His predecessor, George H. W. Bush, had taken the first steps down this road. Bush’s Civil Rights Act of 1991 introduced punitive damages in a broad range of civil rights cases, creating major incentives to file lawsuits for race and sex discrimination. In the wake of the 1992 L.A. riots, Bush lowered standards of creditworthiness for inner-city home buyers. But it was Clinton who opened the floodgates of housing credits by threatening, on the strength of misrepresented agency data, to find lenders guilty of “redlining” black neighborhoods. He used the Carter-era Community Reinvestment Act to pressure banks politically. Black homeownership rose by 25 percent between the mid-1990s and the mid-2000s. This was the era of subprime loans, which would bring on the crash of 2008 and the ensuing global recession. The American media has never been comfortable acknowledging that minority homeownership programs were at the root of an international economic calamity. But economists (notably Atif Mian and Amir Sufi of Chicago, and Viral Acharya of NYU) have understood it all along, and the progressive Cambridge University historian Gary Gerstle, in his recent The Rise and Fall of the Neoliberal Order, puts the Bush-Clinton subsidies squarely at the center of the 2008 crash.
Progressive attitudes on race and sex prevailed because they were enforced, disseminated, and protected (even from democratic review) by civil rights law. At a time when all certitudes were being toppled, racial progressivism, along with its sexual offshoot, was spared. It was the functional equivalent of a state religion or a national ideology. As Clinton entered office, promising to appoint a cabinet that “looks like America,” progressivism became the organizing principle of the White House.
I’ve just read Richard Hanania’s The Origins of Woke, which makes a similar argument to Caldwell’s in Age of Entitlement (which Hanania acknowledges and cites) – that wokeness is downstream of law. Will post about it soon.
Matt Goodwin on the benefits of Brexit.
I’m pretty downbeat about Brexit, being an early Bregretter. I’ve written before about how, working for a Tory MP, I read loads about the workings of the EU and concluded that the Leave arguments didn’t hold up. It would make a lot of people poorer, which is a terrible thing and makes me really dislike the word ‘Remoaner’ (yeah, I’d probably moan if my business was ruined). Leave won, in huge part, because people saw it as their only chance to have a say on overwhelming, nation-changing levels of migration, which the Conservative government used as an opportunity to increase immigration – and that, more than anything else, will ensure that they get badly defeated at the election.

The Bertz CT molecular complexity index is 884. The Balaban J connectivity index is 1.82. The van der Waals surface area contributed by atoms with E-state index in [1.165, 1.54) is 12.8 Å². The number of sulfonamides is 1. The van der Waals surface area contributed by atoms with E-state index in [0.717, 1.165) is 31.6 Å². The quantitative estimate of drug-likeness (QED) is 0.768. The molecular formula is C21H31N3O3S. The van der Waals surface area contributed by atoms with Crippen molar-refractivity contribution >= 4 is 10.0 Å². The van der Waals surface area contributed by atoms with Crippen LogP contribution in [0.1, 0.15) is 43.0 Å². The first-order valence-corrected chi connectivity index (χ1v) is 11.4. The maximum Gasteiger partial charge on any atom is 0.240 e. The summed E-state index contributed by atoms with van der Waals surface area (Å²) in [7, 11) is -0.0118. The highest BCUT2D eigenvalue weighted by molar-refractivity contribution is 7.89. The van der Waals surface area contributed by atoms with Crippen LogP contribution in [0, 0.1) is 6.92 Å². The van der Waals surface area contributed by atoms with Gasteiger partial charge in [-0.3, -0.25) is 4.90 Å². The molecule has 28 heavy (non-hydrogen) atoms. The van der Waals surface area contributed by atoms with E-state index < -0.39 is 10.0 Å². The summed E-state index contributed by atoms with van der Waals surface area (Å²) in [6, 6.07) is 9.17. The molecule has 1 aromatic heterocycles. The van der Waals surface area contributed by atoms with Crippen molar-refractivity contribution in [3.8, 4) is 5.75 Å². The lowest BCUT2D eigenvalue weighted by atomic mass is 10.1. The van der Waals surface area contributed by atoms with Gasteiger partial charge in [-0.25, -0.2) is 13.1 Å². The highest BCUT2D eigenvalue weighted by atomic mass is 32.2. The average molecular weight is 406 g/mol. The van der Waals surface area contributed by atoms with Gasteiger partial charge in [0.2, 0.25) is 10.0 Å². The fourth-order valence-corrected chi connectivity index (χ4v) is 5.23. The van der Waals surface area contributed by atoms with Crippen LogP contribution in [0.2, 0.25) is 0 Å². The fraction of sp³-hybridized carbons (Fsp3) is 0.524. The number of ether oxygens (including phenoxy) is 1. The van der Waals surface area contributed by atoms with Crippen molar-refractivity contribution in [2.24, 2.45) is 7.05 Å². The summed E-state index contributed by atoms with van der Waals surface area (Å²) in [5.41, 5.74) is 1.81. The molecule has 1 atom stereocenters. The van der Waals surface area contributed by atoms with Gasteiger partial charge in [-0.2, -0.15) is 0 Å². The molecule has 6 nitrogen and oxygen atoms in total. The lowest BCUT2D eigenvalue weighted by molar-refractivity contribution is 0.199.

BUT, as a counterpoint, Matt – who is by nature cheerier than me, which isn’t hard – makes the case that there are in fact lots of upsides.
Rory Sutherland on optionality trumping optimality.
I really dislike the removal of manned ticket terminals in railway stations, yet another thing that makes life frightening and unsettling for older people who struggle with technology (I mean, I’m heading that way myself). Sutherland, whose Spectator column is a true gem, also suggests it doesn’t make business sense either.
Like many cost-cutting decisions practised by our techno-economic lizard overlords, wholesale automation also overlooks the less quantifiable value created by human presence: social exchange, security or reassurance. The new Thanet Parkway station is unmanned and in the evenings it feels like a set from Blade Runner.
Besides, anyone who has any knowledge of human behaviour knows that the more ways you sell things the more things you sell. In marketing, optionality trumps optimality. McDonald’s understands this. So while it has spent hundreds of millions of pounds installing screen ordering systems, it still preserves the option of ordering face to face. SNCF goes further. It sends vans to rural markets to allow people to buy tickets without going to a station first. Expensive, yes, but quite likely an incremental sale. Any idiot can make a business more efficient by selling to fewer people.